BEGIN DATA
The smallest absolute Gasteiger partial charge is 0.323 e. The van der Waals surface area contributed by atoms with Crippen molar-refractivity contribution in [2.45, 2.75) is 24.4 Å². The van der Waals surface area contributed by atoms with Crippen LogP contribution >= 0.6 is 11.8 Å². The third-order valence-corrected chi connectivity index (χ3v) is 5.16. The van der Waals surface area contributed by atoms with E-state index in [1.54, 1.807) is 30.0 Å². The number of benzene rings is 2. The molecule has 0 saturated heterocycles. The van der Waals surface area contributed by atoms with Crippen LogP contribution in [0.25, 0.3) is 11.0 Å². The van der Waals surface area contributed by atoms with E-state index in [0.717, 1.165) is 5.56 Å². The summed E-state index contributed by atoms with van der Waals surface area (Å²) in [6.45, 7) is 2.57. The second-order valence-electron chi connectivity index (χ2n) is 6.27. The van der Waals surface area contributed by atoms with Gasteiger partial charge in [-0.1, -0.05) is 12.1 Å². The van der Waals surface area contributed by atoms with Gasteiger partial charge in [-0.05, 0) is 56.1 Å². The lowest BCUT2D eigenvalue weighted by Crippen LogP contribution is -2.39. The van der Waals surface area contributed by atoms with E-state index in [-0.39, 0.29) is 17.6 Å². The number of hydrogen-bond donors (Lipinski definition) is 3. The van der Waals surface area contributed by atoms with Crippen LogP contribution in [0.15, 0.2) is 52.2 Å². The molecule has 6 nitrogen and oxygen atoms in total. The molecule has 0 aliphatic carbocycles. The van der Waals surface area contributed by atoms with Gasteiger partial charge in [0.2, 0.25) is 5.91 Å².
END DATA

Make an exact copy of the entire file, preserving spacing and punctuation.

The smallest absolute Gasteiger partial charge is 0.323 e. The van der Waals surface area contributed by atoms with Crippen molar-refractivity contribution in [2.45, 2.75) is 24.4 Å². The van der Waals surface area contributed by atoms with Crippen LogP contribution >= 0.6 is 11.8 Å². The third-order valence-corrected chi connectivity index (χ3v) is 5.16. The van der Waals surface area contributed by atoms with E-state index in [1.54, 1.807) is 30.0 Å². The number of benzene rings is 2. The molecule has 0 saturated heterocycles. The van der Waals surface area contributed by atoms with Crippen LogP contribution in [0.25, 0.3) is 11.0 Å². The van der Waals surface area contributed by atoms with E-state index in [0.717, 1.165) is 5.56 Å². The summed E-state index contributed by atoms with van der Waals surface area (Å²) in [6.45, 7) is 2.57. The second-order valence-electron chi connectivity index (χ2n) is 6.27. The van der Waals surface area contributed by atoms with Gasteiger partial charge in [-0.1, -0.05) is 12.1 Å². The van der Waals surface area contributed by atoms with Gasteiger partial charge in [-0.05, 0) is 56.1 Å². The lowest BCUT2D eigenvalue weighted by Crippen LogP contribution is -2.39. The van der Waals surface area contributed by atoms with E-state index in [-0.39, 0.29) is 17.6 Å². The number of hydrogen-bond donors (Lipinski definition) is 3. The van der Waals surface area contributed by atoms with Crippen LogP contribution in [0.15, 0.2) is 52.2 Å². The molecule has 6 nitrogen and oxygen atoms in total. The molecule has 0 aliphatic carbocycles. The van der Waals surface area contributed by atoms with Gasteiger partial charge in [0.2, 0.25) is 5.91 Å².